The concern is less that the Moon or Mars harbors killer pathogens (or, with apologies to science fiction, astrophages) than the potential for microbes carried by astronauts to mutate under the harsh conditions on the lunar and Martian surfaces. Ambitions for lunar missions include sustaining human crews on the Moon supported by orbiting spacecraft. Sending and returning astronauts will require monitoring public health in this Earth-Moon system. Research from the International Space Station and Space Shuttle missions on the effects of human presence in space will inform these tasks. The greater distance of Mars from Earth and its more dangerous environment mean human missions to the red planet will be less frequent. But the well-being of astronauts traveling to, orbiting, and landing on the red planet—and during and after their return to Earth—adds an interplanetary dimension to public health.

Commercial activities are important to global health and touch on the challenges of public health in space

Definitely Looking Up

The risk that a large asteroid could hit the Earth and cause catastrophic damage to part or all of the planet is receiving increased attention. Such an event would constitute a global health nightmare far beyond the one that COVID-19 produced. Earlier this year, NASA successfully completed a "proof of concept" mission for planetary defense when it altered the orbit of a small asteroid by slamming a spacecraft into it. According to NASA, this mission marked the first time humanity changed "the motion of a celestial object" and was "the first-full scale demonstration of asteroid deflection technology." This success means that defending Earth against "planet killer" asteroids might be possible.

The Spacefaring Tesla

Heightened private-sector interest plays a role in the expansion, innovation, and acceleration now characterizing space activities. The commercial impact was captured iconically when Elon Musk launched a Tesla into space during a test of a SpaceX rocket. This launch and other incidents have raised concerns about the regulation of commercial space activities, including the launch of small-satellite constellations, commercial missions to the Moon, and ambitions to colonize Mars. The regulatory issue bears watching. Commercial activities contribute to space's importance to global health, touch on the challenges about public health in space, and—as discussed below—are involved in problems that threaten exploration and uses of space.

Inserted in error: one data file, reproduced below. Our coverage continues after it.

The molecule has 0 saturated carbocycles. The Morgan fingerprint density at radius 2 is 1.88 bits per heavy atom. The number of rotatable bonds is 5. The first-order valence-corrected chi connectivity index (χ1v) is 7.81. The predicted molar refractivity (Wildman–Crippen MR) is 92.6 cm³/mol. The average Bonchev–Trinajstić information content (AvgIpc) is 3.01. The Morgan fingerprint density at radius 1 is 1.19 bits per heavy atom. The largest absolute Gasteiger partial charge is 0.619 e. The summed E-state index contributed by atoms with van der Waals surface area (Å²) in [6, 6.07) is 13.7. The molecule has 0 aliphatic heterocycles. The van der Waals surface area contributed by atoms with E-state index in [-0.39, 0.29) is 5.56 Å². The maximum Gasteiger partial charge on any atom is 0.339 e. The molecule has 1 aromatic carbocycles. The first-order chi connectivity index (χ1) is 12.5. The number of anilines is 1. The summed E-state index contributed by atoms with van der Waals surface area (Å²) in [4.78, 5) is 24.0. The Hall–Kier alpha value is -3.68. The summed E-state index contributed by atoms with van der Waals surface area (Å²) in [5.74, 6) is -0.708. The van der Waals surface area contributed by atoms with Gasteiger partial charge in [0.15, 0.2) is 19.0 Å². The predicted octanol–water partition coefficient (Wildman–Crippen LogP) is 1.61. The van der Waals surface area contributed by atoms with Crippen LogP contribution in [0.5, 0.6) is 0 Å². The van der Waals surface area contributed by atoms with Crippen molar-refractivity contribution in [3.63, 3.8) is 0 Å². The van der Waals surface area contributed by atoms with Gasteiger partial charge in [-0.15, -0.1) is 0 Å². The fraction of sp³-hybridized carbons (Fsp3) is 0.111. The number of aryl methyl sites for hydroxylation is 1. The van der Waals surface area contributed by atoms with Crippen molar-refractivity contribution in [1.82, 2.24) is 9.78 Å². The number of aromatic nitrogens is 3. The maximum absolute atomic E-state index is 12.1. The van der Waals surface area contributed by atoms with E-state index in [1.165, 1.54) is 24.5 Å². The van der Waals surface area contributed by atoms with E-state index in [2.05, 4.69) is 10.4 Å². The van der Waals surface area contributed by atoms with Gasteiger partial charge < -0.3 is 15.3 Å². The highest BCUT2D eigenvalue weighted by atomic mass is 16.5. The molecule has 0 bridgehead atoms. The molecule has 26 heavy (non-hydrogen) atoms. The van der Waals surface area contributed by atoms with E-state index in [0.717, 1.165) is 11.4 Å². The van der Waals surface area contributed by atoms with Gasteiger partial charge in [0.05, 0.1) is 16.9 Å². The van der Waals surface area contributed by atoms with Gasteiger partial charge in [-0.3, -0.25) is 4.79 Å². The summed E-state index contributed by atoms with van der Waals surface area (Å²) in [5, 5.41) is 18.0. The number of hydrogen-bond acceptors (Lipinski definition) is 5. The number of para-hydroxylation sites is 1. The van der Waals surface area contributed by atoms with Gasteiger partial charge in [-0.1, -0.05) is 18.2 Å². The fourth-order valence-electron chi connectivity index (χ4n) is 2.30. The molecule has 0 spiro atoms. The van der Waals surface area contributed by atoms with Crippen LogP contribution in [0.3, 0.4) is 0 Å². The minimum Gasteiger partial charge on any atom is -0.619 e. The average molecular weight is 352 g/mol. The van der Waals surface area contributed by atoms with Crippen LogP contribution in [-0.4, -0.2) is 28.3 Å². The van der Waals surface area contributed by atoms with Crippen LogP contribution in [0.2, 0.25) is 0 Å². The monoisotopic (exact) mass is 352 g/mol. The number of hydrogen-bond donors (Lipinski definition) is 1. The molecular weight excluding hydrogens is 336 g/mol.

Tragedy of the Outer Space Commons

The excitement about space activities is tempered by problems that create risks for outer space as a frontier for global health. For example, orbital debris—or space junk—created by launched rockets, inoperable and damaged satellites, and tests of anti-satellite weapons poses an increasing threat to satellites on which many human activities, including public health, depend. Orbital debris is a tragedy-of-the-commons problem caused by inadequate regulation of space as a shared resource. This kind of problem damages global health on Earth through, for instance, the failure to mitigate climate change. Echoing the concept of sustainable development, the dangers created by orbital debris inform efforts to achieve sustainable space.

Realpolitik in Zero Gravity

As seen during COVID-19, balance-of-power and ideological competition adversely affects global health. Geopolitics also shapes the new era of space activities. Creation of the U.S. Space Force signaled that the United States considers space a realm of military competition and potential conflict. In Ukraine's fight against Russia, SpaceX's Starlink satellite constellation "has become an integral part of the country's military and civil response to Russia's invasion." A new space race is underway, this time primarily between the United States and China. Geopolitical competition informs American, Chinese, and Russian space activities concerning kinetic and cyber threats to satellites, the International Space Station, and missions to the Moon and Mars. The importance of space to global health is vulnerable to great power politics.

From Earthrise to the Webb of Wonders

The Apollo program produced the famous "Earthrise" photo showing Earth in a new way—as a beautiful planetary ecosystem that deserves to be preserved. The wondrous images being captured by NASA's James Webb Space Telescope likewise provide ways for people to marvel at the universe in which the singular Earth exists.

Space has become more relevant for global health between Earthrise and the Webb telescope. Space-based capabilities provide not only more incredible images but also actionable information on how to protect the interdependencies that determine the health of the planet and its peoples. However, terrestrial politics—and their projection into outer space—impedes using those images and that information to fulfill the shared responsibility to preserve why, in this universe, human health is important.

NASA's Space Launch System rocket with the Orion spacecraft atop launches the agency’s Artemis I flight test, NASA’s Kennedy Space Center, Florida, on November 16, 2022. Photo courtesy of NASA/Brandon Hancock.
NASA's Space Launch System rocket with the Orion spacecraft atop launches the agency’s Artemis I flight test, NASA’s Kennedy Space Center, Florida, on November 16, 2022. Photo: Brandon Hancock

EDITOR'S NOTE: Visit our "Frontiers" series page to learn more about global health and the deepest realms of the sea, the Arctic, the mountains, and more.

David P. Fidler is a senior fellow for global health and cybersecurity at the Council on Foreign Relations.